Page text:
After 17 years of construction (averaging ten meters of progress per day), 28.2 million tons of rock removal (approximately five times the volume of the Great Pyramid of Giza), and the employment of more than 2,700 workers drawn from 15 nations — the world’s longest and deepest rail tunnel finally opened last year in Switzerland.
The tunnel stretches 35 miles (57km), stretching from central to southern Switzerland, at a depth of 7,500 feet (2300m) at its deepest point. The tunnel connects northern and southern Europe, with the potential to significantly reduce road traffic by moving truck traffic across the Alps. It has been hailed a “marvel of engineering – and efficiency” (Boston Globe, 6/6/16) and is listed among Europe’s grandest feats of engineering (News.com 5/25/16).
On January 26, MIT Civil and Environmental Engineering Professor (and ETH Zurich Alumnus) Herbert Einstein, who was involved in the design of the new tunnel as well as in preceding projects, will deliver a lecture on the feats of engineering that made this project possible. In his talk, Professor Einstein will discuss the history of the Gotthard and earlier tunnel projects. He will then describe the challenges of digging at great depth, including the overburden (pressure from the rock and water above), the higher temperatures that occur so deep under Earth’s surface, crossing through different rock strata, and protecting the environment.
6:00pm Doors Open
6:30pm Welcome and Introduction
6:40pm Professor Herbert Einstein’s Lecture and Q&A
7:40pm Networking Reception
9:00pm Doors Close
Herbert H. Einstein, Professor Civil and Environmental Engineering at Massachusetts Institute of Technology, received his Dipl. Ing. and Sc. D. in Civil Engineering from ETH-Zürich. His teaching and research areas are underground construction, rock mechanics and engineering geology. Professor Einstein has been involved as an advisor, consultant and researcher in issues related to underground construction, rock mechanics and rock engineering and natural disasters, notably landslides, and in waste repository problems. These activities range from geotechnical and engineering geologic research and design, to risk analysis. He is co-editor of the journal, Rock Mechanics and Rock Engineering and member of the editorial Boards of Tunnelling and Underground Space Technology; and of Engineering Geology. Professor Einstein is author or co-author of over 250 publications in his area of expertise. He was the recipient of the prestigious Müller lecture award of the International Society for Rock Mechanics and of the “Outstanding Contribution to Rock Mechanics” Award of the American Rock Mechanics Association; he also received several teaching awards at MIT.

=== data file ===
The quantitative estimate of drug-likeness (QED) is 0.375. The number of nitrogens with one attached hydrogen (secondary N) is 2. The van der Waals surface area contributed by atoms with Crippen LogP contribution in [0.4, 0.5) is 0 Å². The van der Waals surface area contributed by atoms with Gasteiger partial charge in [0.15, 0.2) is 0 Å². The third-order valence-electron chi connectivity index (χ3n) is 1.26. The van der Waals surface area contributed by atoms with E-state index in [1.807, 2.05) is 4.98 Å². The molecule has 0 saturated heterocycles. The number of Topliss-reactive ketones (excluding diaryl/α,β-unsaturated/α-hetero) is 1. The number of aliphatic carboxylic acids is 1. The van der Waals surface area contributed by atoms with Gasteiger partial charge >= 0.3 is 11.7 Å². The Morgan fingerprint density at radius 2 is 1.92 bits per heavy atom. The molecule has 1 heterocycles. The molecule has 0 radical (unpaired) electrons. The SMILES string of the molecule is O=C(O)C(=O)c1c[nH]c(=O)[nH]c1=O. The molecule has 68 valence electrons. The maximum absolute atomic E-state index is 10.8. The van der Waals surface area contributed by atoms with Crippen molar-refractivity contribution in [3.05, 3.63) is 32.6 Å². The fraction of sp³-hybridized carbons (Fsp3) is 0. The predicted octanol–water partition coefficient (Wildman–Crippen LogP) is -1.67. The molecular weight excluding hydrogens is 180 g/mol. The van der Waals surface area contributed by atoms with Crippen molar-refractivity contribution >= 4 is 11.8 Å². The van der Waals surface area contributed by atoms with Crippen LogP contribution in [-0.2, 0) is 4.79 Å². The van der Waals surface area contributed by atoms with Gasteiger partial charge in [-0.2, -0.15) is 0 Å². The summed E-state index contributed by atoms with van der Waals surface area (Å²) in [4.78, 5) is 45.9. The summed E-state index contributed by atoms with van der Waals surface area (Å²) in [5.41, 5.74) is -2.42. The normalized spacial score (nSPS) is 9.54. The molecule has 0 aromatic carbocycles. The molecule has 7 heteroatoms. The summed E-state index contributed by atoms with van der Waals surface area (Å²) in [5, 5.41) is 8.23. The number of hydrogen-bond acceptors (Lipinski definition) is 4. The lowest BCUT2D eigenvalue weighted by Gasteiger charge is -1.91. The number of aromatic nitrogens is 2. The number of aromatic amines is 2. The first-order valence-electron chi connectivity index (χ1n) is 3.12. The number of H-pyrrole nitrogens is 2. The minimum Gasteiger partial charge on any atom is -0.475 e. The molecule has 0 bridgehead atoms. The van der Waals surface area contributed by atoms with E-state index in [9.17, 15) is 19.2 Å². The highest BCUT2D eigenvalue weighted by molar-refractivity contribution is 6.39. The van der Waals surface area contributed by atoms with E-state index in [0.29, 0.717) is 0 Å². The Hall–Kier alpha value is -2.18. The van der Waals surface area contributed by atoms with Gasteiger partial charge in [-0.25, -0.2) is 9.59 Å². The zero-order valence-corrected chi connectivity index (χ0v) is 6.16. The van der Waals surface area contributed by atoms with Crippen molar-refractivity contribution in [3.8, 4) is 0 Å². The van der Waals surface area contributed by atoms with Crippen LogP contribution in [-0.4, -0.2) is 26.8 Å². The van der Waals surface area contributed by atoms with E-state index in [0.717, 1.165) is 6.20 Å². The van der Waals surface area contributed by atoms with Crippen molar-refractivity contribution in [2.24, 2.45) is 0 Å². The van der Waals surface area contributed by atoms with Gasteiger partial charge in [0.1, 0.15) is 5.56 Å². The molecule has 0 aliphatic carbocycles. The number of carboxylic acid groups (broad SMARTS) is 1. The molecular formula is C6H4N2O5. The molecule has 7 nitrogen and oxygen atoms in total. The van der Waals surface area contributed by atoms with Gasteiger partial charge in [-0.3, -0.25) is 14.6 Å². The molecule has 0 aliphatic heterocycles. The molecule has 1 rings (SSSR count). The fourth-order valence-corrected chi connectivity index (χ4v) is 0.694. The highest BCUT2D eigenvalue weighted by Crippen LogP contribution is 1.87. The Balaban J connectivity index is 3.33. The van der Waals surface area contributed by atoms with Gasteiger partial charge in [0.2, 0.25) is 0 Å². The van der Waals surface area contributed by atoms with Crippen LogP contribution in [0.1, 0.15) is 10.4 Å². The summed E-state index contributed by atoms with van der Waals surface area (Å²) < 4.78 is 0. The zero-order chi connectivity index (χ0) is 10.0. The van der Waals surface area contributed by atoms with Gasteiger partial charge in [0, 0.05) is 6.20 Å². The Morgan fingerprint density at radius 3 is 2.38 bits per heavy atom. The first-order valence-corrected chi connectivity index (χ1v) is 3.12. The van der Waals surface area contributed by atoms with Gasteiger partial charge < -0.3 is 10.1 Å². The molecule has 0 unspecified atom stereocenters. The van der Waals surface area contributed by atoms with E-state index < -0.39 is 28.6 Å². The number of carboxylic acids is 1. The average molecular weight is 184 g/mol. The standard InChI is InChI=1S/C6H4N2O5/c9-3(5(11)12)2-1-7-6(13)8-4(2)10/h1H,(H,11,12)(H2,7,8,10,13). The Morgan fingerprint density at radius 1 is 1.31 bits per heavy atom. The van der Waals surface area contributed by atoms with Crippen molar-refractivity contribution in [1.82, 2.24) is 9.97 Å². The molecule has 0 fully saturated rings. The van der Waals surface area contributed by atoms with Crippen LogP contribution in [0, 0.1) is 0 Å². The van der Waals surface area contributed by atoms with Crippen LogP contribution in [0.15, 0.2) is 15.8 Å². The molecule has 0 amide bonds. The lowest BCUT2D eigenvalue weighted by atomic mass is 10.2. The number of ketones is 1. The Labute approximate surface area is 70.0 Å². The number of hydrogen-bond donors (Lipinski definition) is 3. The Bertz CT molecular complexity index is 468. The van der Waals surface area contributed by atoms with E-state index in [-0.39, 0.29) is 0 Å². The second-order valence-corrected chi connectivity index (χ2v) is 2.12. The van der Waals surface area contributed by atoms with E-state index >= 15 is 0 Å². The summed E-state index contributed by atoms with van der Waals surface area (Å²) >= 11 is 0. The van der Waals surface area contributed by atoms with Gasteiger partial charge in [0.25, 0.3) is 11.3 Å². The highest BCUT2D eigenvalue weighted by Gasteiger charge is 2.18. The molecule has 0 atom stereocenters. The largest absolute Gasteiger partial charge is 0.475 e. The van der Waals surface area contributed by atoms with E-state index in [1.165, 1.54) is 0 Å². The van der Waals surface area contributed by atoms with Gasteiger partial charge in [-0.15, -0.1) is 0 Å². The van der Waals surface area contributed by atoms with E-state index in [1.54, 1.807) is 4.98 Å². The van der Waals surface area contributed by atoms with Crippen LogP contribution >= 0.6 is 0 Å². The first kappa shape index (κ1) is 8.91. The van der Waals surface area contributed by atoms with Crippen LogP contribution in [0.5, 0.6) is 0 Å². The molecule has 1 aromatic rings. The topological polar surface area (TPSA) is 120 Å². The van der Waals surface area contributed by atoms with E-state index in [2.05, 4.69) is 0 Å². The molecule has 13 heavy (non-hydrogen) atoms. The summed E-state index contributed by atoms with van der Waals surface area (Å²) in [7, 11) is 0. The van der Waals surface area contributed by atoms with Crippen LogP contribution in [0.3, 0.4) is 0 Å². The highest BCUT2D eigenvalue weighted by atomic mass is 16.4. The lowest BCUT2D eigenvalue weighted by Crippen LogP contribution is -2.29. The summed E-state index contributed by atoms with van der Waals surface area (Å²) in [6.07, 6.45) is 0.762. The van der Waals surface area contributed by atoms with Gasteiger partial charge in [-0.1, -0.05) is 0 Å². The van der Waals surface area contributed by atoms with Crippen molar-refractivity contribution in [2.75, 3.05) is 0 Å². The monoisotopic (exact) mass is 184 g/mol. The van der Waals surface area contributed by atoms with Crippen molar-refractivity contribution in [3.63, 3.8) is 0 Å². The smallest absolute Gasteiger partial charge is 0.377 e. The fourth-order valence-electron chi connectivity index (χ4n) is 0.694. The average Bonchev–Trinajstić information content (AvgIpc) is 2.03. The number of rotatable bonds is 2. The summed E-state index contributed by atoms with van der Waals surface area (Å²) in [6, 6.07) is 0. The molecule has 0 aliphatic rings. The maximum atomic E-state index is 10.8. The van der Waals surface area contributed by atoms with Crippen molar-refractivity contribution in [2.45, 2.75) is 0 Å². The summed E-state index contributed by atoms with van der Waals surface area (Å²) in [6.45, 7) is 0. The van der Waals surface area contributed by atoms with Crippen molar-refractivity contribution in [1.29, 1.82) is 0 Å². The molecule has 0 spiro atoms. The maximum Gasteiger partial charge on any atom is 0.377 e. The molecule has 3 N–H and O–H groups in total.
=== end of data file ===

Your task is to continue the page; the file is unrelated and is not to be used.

The Gotthard mountain chain has been the classic transit route over the Swiss Alps since the 12th century. Until the first Gotthard Train Tunnel was constructed in 1882 – co-financed by the German Reich and Italy, since the route supported their political interests – the terrain had long been considered impassable. And yet, for decades, thousands of people took this very treacherous trade and travel route, overcoming enormous challenges to get from North to South, and vice versa. Thus, over the course of many years, the Gotthard became the place of countless myths and stories.
Facts and Figures
|57.1km||The longest and deepest rail tunnel in the world|
|2,300 Meters||Below ground|
|1999-2016||17 years between the first dynamite blast and the official opening of the tunnel|
|2700||Over 2,700 workers dug the two shafts|
|50 °C||Temperature reached inside the tunnel whole drilling through the rock|
|410m||Length of the tunnel boring machine|
|28,2 Million tonnes||Of material excavated|
|4,000,000m3||Amount of concrete used|
|377,000 tonnes||Maximum freight amount per day|